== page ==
FSANZ backs Salmonelex; EU approval for Listex pending

By Joseph James Whitworth contact

- Last updated on GMT

Salmonelex. Picture: Micreos
Salmonelex. Picture: Micreos

Related tags: Listeria monocytogenes, European union

Food Standards Australia New Zealand (FSANZ) has approved a processing aid against Salmonella.

Salmonelex is Micreos’ second phage product accepted in Australia and New Zealand after an approval of Listex against Listeria monocytogenes in 2012.

Salmonelex is misted onto the surface by a spray or dip method, it kills Salmonella ​without sensory effects and as a processing aid it does not require labeling.

After approval in the USA it can be used in Australia and New Zealand to control the pathogen on meat and poultry products.

Phages explained

Bert de Vegt, managing director of Micreos, said it has knowledge on how to use phages, where in the process and the dosage levels needed.

“When the phage hits the bacteria it has an immediate effect, if you apply it on the surface of chicken, within the first 30 minutes there is a 1 log reduction. [The total time] depends on how much of a dose, the contact time and distribution coverage on the food,” ​he told FoodQualityNews.

“The main interest of Salmonelex is for poultry, pork and beef, there are more incidents in these categories. It comes in from the animal, which doesn’t get ill, but we humans do.

“Phages are a processing aid, there is no sensory effects on the product and no label requirement. They are natural and safe for human consumption, phages kill specific bacteria.

“It was a logical step, those that use Listex also look for ways to control Salmonella​, there is a market need for these interventions.”

Salmonelex is approved in the US and Australia. The firm also has a product for Listeria, Listex, which is approved in Australia, Israel, Switzerland, Norway, Canada and US.

EU decision next month

The European Food Safety Authority (EFSA) is evaluating the safety and efficacy of Listex P100 in the reduction of Listeria monocytogenes in ready-to-eat food with an opinion due in July.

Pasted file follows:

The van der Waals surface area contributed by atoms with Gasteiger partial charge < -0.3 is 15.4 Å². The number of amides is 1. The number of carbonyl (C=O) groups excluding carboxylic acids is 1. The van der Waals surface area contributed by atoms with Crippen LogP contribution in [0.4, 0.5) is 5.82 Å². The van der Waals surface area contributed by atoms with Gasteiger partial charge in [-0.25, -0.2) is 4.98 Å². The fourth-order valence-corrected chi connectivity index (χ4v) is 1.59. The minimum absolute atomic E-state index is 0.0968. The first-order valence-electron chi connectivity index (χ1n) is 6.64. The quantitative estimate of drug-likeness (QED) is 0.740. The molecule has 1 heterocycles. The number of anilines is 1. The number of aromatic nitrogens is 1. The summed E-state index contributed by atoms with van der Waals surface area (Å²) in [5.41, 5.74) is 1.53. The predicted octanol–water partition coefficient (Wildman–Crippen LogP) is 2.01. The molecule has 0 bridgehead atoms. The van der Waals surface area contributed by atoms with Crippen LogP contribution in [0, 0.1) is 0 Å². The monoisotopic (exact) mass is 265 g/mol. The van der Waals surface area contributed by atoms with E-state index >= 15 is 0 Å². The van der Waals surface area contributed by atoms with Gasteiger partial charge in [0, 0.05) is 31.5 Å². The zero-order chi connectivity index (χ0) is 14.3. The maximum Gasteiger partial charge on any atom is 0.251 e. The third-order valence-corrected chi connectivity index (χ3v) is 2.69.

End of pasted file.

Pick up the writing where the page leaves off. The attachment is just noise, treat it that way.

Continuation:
In late 2015, the European Commission received a new application for its approval in RTE foods (meat, poultry, fish, seafood and dairy products).

The European Commission said it received an application in 2011 from the company for the approval of Listex P100 to remove Listeria monocytogenes surface contamination in raw fish.

“However, to date, this substance has not been approved by the Commission because of insufficient scientific data to demonstrate the effectiveness of Listex P100 in fishery products which does not allow EFSA to draw definitive conclusions,” ​it added.

EFSA issued a scientific opinion in 2012 on the evaluation of the safety and efficacy of Listex P100 but the Commission said it has not taken any legislative proposal, as the opinion left uncertainties concerning its effectiveness in the fishery products.

Bert de Vegt said it is hopeful about its new application.

“We had hoped in 2011 after the EFSA approval that phages are safe. We have petitioned this time for RTE products. I don’t see any reason [why we would not get approval] and once we have it we can move to the next stage,” ​he said.

“50% of our payroll is on R&D, we have plenty of internal data and data in the public domain. We are a technology and research-driven company, the phage needs to kill the entire species of Listeria and Salmonella, you don’t want to kill 80% and leave the rest intact.”

Micreos said it was focussing on the US, with new applications for those markets where approval has been granted, with a sales office in Atlanta, Georgia opened at the start of the year.

Current work on the applications side involves finding new markets for the technology and product development such as systems to target Campylobacter and E. coli.

Related topics: Food Safety & Quality

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